While I’m sitting at the computer, a kid from M’s class came by, so that’s been a great diversion for the boys. We will find some little daytrips to take and see what other kids are around to play with to fill up our time between grandparent visits. (yay for grandparents visiting!)

Things are nice and green here. There are still some flowers blooming. Maybe some warm summer-like weather will come eventually. (I hope!)

Here’s to finding work, having holiday time next summer, and hopefully warm summer weather ahead. Cheers!

A few summery things…

Our first guest visits!

Last week we had our first visitor! Shane came to see us. J and Shane met 15 years ago in Phoenix when J first moved there. Though we have all moved around a lot since then, we’ve always managed to keep in touch. It was really nice of him to extend his Europe trip to come see us. It meant a lot to us and the kids.

We tried to pack in as much as we could in a couple of days’ time. It was cold and rainy when Shane arrived, but some of the NorCal sunshine followed him here. (yay!)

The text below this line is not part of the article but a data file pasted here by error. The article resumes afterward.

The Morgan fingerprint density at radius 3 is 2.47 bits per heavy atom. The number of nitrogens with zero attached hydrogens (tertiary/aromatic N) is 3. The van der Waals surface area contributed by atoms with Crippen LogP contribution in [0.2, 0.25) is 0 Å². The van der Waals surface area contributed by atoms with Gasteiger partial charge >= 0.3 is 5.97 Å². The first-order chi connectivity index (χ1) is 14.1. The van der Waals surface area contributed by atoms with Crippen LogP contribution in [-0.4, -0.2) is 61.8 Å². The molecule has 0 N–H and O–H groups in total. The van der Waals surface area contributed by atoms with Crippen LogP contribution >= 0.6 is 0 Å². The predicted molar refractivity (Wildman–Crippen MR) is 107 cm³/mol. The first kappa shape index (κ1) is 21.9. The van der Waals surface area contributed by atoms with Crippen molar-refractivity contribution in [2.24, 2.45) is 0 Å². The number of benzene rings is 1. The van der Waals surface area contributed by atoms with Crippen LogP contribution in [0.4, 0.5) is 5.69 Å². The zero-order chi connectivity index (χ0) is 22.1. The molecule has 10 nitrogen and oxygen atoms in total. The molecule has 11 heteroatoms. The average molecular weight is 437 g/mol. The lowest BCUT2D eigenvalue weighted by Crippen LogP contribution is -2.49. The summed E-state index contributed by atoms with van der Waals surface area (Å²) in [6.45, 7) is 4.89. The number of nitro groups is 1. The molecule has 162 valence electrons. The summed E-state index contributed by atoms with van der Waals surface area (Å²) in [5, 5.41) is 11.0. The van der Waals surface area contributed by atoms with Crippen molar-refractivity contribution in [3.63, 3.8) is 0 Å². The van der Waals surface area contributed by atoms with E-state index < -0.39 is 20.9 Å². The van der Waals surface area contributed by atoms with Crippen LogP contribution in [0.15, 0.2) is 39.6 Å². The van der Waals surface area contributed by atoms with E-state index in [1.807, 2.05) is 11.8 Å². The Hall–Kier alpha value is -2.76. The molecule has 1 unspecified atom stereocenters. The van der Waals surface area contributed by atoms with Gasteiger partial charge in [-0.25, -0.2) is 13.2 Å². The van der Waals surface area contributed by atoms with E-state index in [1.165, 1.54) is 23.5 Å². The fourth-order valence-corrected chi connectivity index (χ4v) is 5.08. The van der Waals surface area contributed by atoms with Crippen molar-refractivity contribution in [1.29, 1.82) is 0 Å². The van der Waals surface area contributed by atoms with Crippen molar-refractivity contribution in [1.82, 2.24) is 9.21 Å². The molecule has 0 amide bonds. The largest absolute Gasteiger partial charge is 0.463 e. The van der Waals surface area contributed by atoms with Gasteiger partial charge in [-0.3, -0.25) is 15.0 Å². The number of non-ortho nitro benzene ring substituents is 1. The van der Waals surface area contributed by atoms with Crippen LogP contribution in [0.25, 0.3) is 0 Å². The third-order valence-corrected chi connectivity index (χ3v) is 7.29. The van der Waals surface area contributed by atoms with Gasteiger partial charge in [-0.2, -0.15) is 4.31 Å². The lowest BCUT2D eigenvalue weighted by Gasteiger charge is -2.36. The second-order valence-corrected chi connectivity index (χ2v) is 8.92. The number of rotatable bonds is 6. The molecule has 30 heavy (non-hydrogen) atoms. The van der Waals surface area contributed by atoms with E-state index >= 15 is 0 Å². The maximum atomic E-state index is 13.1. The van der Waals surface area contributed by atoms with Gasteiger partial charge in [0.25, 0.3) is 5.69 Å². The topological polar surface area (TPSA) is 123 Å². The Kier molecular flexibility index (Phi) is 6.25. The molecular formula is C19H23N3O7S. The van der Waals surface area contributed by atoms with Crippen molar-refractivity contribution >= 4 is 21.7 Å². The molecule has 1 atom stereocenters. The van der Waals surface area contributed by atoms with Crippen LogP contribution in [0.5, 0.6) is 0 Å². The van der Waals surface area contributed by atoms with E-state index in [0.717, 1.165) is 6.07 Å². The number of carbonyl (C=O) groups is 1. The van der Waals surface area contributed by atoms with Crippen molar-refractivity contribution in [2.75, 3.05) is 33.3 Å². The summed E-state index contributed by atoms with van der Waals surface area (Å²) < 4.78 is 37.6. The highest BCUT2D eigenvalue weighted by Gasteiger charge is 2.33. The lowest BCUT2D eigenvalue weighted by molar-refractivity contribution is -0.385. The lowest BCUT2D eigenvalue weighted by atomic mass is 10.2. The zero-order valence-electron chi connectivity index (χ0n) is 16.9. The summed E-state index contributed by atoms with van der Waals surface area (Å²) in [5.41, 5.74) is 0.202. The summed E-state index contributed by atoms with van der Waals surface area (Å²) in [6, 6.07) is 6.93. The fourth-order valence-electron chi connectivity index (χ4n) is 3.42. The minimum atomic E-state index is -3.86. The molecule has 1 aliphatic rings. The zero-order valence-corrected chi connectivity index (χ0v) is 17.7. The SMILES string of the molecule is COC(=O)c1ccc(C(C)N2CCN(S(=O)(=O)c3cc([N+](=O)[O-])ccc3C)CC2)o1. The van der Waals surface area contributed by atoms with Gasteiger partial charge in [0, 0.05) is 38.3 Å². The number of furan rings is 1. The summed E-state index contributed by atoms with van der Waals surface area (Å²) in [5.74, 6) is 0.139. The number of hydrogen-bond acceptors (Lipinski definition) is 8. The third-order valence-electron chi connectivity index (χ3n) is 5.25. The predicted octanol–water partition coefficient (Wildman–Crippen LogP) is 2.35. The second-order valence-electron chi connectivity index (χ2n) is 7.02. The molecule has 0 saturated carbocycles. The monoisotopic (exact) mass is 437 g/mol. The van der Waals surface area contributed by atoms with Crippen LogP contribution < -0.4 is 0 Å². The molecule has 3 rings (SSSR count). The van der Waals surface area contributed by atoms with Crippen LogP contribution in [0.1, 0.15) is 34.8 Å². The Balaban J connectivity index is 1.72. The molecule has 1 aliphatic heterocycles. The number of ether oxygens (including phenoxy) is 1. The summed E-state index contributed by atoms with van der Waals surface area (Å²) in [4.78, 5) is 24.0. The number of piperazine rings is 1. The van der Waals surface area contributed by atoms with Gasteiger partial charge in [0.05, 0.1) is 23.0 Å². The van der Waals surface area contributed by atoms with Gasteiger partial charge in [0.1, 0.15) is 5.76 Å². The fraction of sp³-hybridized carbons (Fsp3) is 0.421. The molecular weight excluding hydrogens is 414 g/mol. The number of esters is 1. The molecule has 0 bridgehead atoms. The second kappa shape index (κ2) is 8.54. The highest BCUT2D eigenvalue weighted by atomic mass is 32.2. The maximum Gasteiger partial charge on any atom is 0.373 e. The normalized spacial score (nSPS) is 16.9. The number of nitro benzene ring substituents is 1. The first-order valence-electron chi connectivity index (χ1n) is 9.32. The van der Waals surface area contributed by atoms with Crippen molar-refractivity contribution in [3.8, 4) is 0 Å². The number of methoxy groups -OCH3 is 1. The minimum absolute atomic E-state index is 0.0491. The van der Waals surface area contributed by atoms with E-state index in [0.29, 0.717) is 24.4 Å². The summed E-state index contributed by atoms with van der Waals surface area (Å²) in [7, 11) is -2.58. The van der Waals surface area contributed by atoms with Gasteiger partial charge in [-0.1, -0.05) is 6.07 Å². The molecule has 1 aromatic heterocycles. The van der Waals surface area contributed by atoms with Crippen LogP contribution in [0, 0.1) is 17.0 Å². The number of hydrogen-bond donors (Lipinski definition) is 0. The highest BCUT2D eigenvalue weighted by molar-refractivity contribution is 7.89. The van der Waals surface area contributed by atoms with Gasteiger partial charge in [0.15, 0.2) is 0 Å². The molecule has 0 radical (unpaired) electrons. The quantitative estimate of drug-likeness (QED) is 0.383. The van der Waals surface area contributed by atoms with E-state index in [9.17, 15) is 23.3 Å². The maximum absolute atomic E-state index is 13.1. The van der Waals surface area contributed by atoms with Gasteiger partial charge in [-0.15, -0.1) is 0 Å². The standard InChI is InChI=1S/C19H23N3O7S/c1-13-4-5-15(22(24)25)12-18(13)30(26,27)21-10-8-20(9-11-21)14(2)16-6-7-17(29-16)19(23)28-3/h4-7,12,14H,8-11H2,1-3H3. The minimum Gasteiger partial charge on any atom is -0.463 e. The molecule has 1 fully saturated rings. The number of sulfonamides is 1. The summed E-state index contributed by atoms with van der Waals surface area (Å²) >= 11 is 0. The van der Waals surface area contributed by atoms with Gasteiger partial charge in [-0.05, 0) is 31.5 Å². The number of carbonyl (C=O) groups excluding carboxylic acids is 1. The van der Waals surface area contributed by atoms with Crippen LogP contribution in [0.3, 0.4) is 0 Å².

We had Shane jump right into life in Billund. On his first morning here, we showed him the kids’ school and he joined me at the FIRST Connect Billund meeting. After the meeting he and J went to lunch in town (J wanted to take him to the hot dog stand!) and in the afternoon, I took the big boys to LEGOLand Billund! That’s J and Shane, not the kids – they were still in school 🙂

The little boys were somewhat disappointed that we went with out them but seemed to understand that Uncle Shane should see the park while here. (It closes fairly early).

After collecting the kids, we headed to Vejle to show Shane around and had a bite to eat.